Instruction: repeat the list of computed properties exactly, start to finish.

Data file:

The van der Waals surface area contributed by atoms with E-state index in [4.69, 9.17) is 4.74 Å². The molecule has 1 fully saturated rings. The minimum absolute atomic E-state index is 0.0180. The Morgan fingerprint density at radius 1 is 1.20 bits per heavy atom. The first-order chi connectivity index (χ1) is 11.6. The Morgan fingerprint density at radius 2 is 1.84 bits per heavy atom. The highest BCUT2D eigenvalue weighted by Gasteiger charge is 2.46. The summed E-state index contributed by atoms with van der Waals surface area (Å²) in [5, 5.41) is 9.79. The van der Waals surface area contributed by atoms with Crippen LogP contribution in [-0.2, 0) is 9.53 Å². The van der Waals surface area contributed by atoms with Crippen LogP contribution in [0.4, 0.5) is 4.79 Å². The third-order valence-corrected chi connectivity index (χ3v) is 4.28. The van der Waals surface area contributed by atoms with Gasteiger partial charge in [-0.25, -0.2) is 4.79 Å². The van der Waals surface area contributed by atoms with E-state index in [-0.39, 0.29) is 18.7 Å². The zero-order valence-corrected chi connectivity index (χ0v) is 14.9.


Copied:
The van der Waals surface area contributed by atoms with E-state index in [4.69, 9.17) is 4.74 Å². The molecule has 1 fully saturated rings. The minimum absolute atomic E-state index is 0.0180. The Morgan fingerprint density at radius 1 is 1.20 bits per heavy atom. The first-order chi connectivity index (χ1) is 11.6. The Morgan fingerprint density at radius 2 is 1.84 bits per heavy atom. The highest BCUT2D eigenvalue weighted by Gasteiger charge is 2.46. The summed E-state index contributed by atoms with van der Waals surface area (Å²) in [5, 5.41) is 9.79. The van der Waals surface area contributed by atoms with Crippen LogP contribution in [-0.2, 0) is 9.53 Å². The van der Waals surface area contributed by atoms with Crippen LogP contribution in [0.4, 0.5) is 4.79 Å². The third-order valence-corrected chi connectivity index (χ3v) is 4.28. The van der Waals surface area contributed by atoms with Gasteiger partial charge in [-0.25, -0.2) is 4.79 Å². The van der Waals surface area contributed by atoms with E-state index in [-0.39, 0.29) is 18.7 Å². The zero-order valence-corrected chi connectivity index (χ0v) is 14.9.